Tracey Noonan

Her beloved daughter became dark and withdrawn. A suggestion to try cake decorating together proved to be the recipe they needed to move back into the light.

Bex Brian

An Englishwoman goes foraging, and her daughter unexpectedly falls under her spell.

Fallon Spraggins-Dismuke

Comfort food in her childhood was out of the question, unless her mother was able to find the road to recovery.

Natalie Balents

Mom drove herself to the hospital in high heels when she went into labor. In December. In New England. She had a few culinary tricks up her sleeve too.

Lucy Iscaro

Fear of contagion kept a grandmother, mother, and daughter apart, but bread, technology, and love brought them together.

Felicity Jolly

The unending hours of quarantine are intimidating for a daughter living with housemates, where the dining table is rarely used. But Mum is there to share recipes over FaceTime, her presence on a screen propped up by the toaster.

Diana Dinerman

A mother who was a pediatric nurse worked long shifts taking care of other people’s children. But if her daughter came home from school and saw eggs and butter on the counter, she knew they were baking.

Meliora Bockery

Reluctantly, her mother had learned to play bridge (“that septuagenarian card game"), and reluctantly, she learned it too. Now she plays virtually, stopping only for a plate of spaghetti.

Sian Reeves

A daughter navigating adulthood pushes her mother away—just like her mother did to her own mum.

Vanessa Raffaele

There were always lessons to be learned by observing Mom, whether painting the perfect eyeliner or pulling ingredients from the fridge for a perfect meal.

Marilyn Joshua Williams

Since the kitchen table was a place for family conversations, support, and memories in her own childhood, a mother determined to continue that tradition with her daughter.

Barbara Ballinger

Two daughters get cooking instruction from their food-loving mom, with different results, but both learn from the unexpected failures and rejoice with the more frequent successes—a good metaphor for life.

Dana M. Lewis

Culinary skills in the family go back for generations, to a "scandalous" great-grandmother in a Louisiana parish populated by freed slaves and sharecroppers.

Tori Romano

A lifelong work ethic was established on the family farm. And making bread with her mother and grandmother drew a sassy and angst-ridden teen back to the kitchen.

Sutapa Biswas

An elderly mother, a continent away, sends fretful messages to her daughter, a doctor who is an essential worker in London. But her delicious recipes for a busy schedule are helping more than ever.

Laurie Kirk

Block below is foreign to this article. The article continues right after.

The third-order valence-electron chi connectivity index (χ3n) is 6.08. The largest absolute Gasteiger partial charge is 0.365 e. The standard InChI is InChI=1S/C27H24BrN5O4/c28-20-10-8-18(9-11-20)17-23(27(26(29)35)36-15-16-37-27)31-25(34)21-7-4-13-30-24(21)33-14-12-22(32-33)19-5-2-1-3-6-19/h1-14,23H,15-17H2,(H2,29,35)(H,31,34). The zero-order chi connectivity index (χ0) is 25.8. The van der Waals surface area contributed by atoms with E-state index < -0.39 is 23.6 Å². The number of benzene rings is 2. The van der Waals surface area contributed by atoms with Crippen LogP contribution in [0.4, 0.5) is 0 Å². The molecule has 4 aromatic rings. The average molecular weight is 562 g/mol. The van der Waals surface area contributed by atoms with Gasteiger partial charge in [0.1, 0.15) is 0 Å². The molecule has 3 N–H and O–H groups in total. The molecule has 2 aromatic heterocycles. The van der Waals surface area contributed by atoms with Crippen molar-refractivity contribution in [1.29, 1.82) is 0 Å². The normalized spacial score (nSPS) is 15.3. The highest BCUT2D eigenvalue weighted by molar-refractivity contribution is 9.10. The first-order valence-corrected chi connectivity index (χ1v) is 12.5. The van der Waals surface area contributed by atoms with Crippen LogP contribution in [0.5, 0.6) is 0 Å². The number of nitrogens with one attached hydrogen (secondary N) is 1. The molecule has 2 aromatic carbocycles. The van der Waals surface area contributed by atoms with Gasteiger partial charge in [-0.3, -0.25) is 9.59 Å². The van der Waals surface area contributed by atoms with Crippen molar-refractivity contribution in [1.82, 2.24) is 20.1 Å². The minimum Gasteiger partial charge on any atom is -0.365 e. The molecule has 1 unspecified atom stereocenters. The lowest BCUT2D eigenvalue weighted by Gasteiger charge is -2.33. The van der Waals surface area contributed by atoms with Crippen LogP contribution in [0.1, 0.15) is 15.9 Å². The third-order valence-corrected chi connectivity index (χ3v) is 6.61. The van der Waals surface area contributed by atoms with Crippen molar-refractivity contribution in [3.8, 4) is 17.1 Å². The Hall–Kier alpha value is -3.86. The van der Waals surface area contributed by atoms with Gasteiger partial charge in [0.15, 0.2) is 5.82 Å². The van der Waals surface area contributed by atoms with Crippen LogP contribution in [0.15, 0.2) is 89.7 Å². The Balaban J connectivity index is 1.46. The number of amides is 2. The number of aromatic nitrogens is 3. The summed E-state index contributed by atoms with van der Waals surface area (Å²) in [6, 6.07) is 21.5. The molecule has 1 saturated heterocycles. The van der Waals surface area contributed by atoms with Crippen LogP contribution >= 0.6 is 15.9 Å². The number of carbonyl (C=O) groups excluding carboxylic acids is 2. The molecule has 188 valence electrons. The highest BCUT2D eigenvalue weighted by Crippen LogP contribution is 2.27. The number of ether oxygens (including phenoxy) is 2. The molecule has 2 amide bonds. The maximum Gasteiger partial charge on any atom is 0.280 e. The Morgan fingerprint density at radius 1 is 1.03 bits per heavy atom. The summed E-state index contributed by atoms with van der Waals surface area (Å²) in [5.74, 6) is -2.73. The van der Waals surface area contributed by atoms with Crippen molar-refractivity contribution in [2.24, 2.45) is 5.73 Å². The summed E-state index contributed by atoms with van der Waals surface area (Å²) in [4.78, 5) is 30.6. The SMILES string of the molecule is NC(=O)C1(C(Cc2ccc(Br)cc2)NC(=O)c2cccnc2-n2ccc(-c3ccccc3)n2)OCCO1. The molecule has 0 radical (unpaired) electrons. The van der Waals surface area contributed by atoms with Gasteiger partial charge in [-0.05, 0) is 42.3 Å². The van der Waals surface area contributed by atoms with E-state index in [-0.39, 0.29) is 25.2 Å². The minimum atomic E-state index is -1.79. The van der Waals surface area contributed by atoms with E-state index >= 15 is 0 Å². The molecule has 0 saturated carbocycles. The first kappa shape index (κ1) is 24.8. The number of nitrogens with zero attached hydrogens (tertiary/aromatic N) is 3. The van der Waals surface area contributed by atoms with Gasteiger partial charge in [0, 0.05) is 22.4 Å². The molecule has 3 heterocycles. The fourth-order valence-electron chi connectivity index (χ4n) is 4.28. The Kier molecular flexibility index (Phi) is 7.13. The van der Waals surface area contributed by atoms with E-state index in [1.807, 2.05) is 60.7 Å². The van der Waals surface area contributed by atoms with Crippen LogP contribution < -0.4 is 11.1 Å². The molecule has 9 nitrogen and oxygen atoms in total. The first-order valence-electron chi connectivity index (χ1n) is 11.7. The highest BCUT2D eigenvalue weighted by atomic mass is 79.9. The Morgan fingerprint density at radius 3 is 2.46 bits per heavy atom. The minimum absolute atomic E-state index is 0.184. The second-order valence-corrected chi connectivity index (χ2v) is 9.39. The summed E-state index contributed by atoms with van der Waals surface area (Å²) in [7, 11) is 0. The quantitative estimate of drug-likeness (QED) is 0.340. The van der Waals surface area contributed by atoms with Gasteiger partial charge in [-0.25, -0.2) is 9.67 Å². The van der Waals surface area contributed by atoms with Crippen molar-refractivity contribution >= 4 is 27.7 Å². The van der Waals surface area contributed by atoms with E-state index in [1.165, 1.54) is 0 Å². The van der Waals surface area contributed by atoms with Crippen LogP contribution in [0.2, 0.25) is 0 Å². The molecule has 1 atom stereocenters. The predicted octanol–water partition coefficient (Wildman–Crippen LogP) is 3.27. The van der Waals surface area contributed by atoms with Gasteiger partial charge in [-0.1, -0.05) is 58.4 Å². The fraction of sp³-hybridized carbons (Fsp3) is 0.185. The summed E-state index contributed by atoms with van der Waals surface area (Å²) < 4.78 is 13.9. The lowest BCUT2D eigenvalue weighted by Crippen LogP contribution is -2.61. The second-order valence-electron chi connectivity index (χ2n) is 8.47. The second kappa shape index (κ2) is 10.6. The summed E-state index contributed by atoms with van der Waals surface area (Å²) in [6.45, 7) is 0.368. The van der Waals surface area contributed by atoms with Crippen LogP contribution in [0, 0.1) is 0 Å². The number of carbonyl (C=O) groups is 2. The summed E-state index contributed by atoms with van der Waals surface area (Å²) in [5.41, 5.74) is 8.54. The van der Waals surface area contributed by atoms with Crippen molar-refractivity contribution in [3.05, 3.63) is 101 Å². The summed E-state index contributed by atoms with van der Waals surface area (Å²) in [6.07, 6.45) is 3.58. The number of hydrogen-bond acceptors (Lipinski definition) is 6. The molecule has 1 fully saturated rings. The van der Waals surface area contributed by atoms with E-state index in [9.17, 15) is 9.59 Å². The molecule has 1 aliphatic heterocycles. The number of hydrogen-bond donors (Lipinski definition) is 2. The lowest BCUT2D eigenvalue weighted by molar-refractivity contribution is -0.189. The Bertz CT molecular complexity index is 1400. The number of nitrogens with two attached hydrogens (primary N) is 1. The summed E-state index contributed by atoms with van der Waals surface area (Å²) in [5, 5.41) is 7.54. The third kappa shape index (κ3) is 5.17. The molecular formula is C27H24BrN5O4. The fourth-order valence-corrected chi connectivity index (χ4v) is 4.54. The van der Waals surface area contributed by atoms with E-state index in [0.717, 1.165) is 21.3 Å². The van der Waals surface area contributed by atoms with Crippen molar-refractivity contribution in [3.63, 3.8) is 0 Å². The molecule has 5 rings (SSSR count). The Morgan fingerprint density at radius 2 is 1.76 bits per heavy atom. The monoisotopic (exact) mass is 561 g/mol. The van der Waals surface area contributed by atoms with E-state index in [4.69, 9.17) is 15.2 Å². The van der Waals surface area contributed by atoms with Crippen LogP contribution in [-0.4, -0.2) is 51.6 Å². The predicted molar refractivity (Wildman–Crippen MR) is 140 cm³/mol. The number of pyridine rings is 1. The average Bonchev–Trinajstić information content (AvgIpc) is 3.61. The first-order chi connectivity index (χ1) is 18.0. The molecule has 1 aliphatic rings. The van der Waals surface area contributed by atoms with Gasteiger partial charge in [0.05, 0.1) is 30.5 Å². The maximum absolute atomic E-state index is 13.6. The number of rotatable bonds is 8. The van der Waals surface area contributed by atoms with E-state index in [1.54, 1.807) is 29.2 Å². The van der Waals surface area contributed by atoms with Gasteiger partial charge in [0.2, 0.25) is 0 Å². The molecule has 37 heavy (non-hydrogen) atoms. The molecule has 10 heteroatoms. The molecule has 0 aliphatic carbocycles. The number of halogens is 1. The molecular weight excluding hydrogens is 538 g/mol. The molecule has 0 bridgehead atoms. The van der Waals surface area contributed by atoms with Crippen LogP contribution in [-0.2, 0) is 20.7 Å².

A mother raises her children in the way she wanted to be raised herself, and coronavirus lockdown together is a good opportunity to talk frankly about the mistakes of past generations.

Diane Kendig

Mom cooked for friends at church for many years—from the Sunday School teachers to the women whose babies she’d watched in the nursery while they sang in choir. And when she died, they all gathered to eat her food.

Debra Mittleman

At five years old, her response to her first ballet was classic, like a song from A Chorus Line: She wanted to be a dancer. And her devoted mother found her the best studio in town. But….

Goldie Krauss

Mom was a nervous person. Life had taught her that something bad could be right around the corner. But she was fearless in the kitchen.

Miyoko Sakatani

Consigned to an internment camp in World War II, a Japanese mother prepared traditional foods, trying to maintain dignity, and maintain the family unit by eating together.

Malka Margolies

One condition predicated the marriage of the rabbi's wife: She had to learn how to make her mother-in-law's kugel.

Gloria Bailen

A woman eager to leave behind her working-class roots embraced the post-WWII American dream of prosperity with a domain of domesticity.

Lydia Carlston

With daughters at the age of explosive growth and multiple interests, a woman who has become “boring Mom” finds some gifts in quarantining together.

Patricia Fieldsteel

Asparagus was a crucible in the family. Nana ate it from a jar. A beloved aunt mulched and slurped the fresh stalks like a savage. Mother did not approve.

Julie Salamon

Mom was always exciting, sometimes maddening, occasionally embarrassing, like trying to bribe a policeman from giving her a parking ticket with the homegrown tomatoes in her trunk.


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